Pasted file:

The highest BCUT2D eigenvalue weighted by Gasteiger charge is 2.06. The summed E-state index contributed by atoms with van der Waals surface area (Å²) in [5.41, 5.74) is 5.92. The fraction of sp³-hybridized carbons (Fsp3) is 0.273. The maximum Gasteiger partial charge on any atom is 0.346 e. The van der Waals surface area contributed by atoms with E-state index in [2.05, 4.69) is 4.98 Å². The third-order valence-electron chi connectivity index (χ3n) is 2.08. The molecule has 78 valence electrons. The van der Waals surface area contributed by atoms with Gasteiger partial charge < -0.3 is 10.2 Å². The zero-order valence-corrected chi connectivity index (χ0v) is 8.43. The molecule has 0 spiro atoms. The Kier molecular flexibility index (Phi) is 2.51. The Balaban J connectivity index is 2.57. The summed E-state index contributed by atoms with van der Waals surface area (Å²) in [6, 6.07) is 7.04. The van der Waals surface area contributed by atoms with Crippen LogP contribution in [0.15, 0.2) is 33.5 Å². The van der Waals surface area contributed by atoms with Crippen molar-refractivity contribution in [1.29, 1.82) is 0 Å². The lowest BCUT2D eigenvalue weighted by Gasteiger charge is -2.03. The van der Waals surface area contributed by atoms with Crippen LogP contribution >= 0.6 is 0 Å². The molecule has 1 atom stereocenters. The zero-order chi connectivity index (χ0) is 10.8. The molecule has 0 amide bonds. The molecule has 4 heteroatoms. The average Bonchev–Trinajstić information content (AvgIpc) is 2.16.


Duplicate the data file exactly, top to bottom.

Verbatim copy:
The highest BCUT2D eigenvalue weighted by Gasteiger charge is 2.06. The summed E-state index contributed by atoms with van der Waals surface area (Å²) in [5.41, 5.74) is 5.92. The fraction of sp³-hybridized carbons (Fsp3) is 0.273. The maximum Gasteiger partial charge on any atom is 0.346 e. The van der Waals surface area contributed by atoms with E-state index in [2.05, 4.69) is 4.98 Å². The third-order valence-electron chi connectivity index (χ3n) is 2.08. The molecule has 78 valence electrons. The van der Waals surface area contributed by atoms with Gasteiger partial charge < -0.3 is 10.2 Å². The zero-order valence-corrected chi connectivity index (χ0v) is 8.43. The molecule has 0 spiro atoms. The Kier molecular flexibility index (Phi) is 2.51. The Balaban J connectivity index is 2.57. The summed E-state index contributed by atoms with van der Waals surface area (Å²) in [6, 6.07) is 7.04. The van der Waals surface area contributed by atoms with Crippen LogP contribution in [0.15, 0.2) is 33.5 Å². The van der Waals surface area contributed by atoms with Crippen molar-refractivity contribution in [1.29, 1.82) is 0 Å². The lowest BCUT2D eigenvalue weighted by Gasteiger charge is -2.03. The van der Waals surface area contributed by atoms with Crippen LogP contribution >= 0.6 is 0 Å². The molecule has 1 atom stereocenters. The zero-order chi connectivity index (χ0) is 10.8. The molecule has 0 amide bonds. The molecule has 4 heteroatoms. The average Bonchev–Trinajstić information content (AvgIpc) is 2.16.